For The Love Of...,  Health

Preparing for Shoulder Surgery – What Do You Need?

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I have had many surgeries but mostly on my legs and hands.  Preparing for shoulder surgery was a whole different type of preparation.  It is one thing to not be able to use a leg or hand but an entire arm?  With a little preparation, the entire surgery and recovery will be a lot easier and there will be no need to panic.

A little about my shoulders…

My left shoulder has been a problem since I was in my early 20s.  No idea why but all of a sudden it just started dislocating for no reason and most often while I was sleeping.  I would wake up to it being dislocated.  Back then I did see a surgeon and they said there was really nothing they could do with 100% success and called it multi-directional instability.  My whole life this darn shoulder has been a major problem with recurrent pain.  In January I fell and injured it even more.  Now I am to the point where it hurts all the time and I am told I need a shoulder replacement which I am trying to put off as long as possible since I am only 54.  Eventually, I may have to suck it up and do it even if I am in my 50s.

In June I had a nasty fall when there was a step-down where I wasn’t expecting a step-down and tried to catch myself but managed to propel myself faster and hurt my right shoulder.  This fall I knew caused major damage to my right shoulder.  After X-rays, physical therapy, a cortisone shot, and MRI it was determined that I had a complete tear of the suprinasitis tendon and partial labrum tear.  I definitely needed rotator cuff surgery.

Trust me – when you lose the use of an arm it is easy to panic about how you are going to manage even the most basic hygiene etc… After a great deal of research, I was able to be fully prepared for my surgery and recovery has been better than I ever expected.  It isn’t easy – no one will tell you it is.  But if you are prepared, you can do this!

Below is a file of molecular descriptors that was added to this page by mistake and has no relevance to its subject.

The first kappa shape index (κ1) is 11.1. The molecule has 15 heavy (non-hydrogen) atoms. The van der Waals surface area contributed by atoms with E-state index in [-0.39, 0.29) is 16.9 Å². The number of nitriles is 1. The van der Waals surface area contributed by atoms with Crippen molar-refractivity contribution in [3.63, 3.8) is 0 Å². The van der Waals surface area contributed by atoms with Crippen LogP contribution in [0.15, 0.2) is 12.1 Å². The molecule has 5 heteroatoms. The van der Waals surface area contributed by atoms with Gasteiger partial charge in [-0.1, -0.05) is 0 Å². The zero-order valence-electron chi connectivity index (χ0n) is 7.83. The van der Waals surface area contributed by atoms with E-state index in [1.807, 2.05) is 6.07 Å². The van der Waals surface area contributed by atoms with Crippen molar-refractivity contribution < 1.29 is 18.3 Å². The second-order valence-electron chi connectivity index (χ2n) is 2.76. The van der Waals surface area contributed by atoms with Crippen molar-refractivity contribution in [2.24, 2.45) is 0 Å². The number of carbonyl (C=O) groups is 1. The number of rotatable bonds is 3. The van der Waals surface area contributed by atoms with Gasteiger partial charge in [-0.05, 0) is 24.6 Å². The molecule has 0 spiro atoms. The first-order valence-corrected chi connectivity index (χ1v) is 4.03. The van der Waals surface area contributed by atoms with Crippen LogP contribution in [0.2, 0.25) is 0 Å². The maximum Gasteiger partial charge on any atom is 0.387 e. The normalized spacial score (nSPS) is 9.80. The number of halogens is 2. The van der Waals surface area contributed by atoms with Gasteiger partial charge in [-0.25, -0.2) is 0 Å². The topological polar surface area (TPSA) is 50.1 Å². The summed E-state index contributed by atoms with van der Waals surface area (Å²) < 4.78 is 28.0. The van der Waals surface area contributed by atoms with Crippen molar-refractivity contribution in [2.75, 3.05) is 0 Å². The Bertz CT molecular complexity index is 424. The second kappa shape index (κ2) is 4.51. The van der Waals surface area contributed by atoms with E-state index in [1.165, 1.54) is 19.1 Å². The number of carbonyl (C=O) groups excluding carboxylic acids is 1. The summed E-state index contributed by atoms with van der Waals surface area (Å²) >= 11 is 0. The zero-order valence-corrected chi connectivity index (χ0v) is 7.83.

Prepare yourself physically

Although I was desperate for surgery I actually put it off for a few months.  I can’t help but think this time for physical and mental preparation made it so much easier.

Eat Clean – eating clean put my body into a much better state to go through surgery pretty easily.

Calm – do something to practice keeping yourself calm.  It is very easy to go through some depression after this type of surgery.  Train yourself to be able to remain calm before the surgery and you will be able to easily employ those strategies afterward.

Physical Therapy – although your formal PT may be done well before the surgical approval, it is still helpful to continue some sort of program right up until the day of surgery.  You will lose muscle very quickly after surgery but the more prepared your muscles are prior to surgery the better off you’ll be.  For me, I bought this chair gym which is not only awesome right up until surgery but once you can resume PT after surgery this helps keep your program on track while at home.  Even my daughter uses it.

An alternative option would be a resistance band set with door anchors.

Before Surgery

The week before – this will likely change once every person has received their COVID vaccination but at this time most hospitals are requiring pre-surgical COVID testing then a quarantine period between the test and the surgery.  If you are lucky enough to work from home – that’s awesome.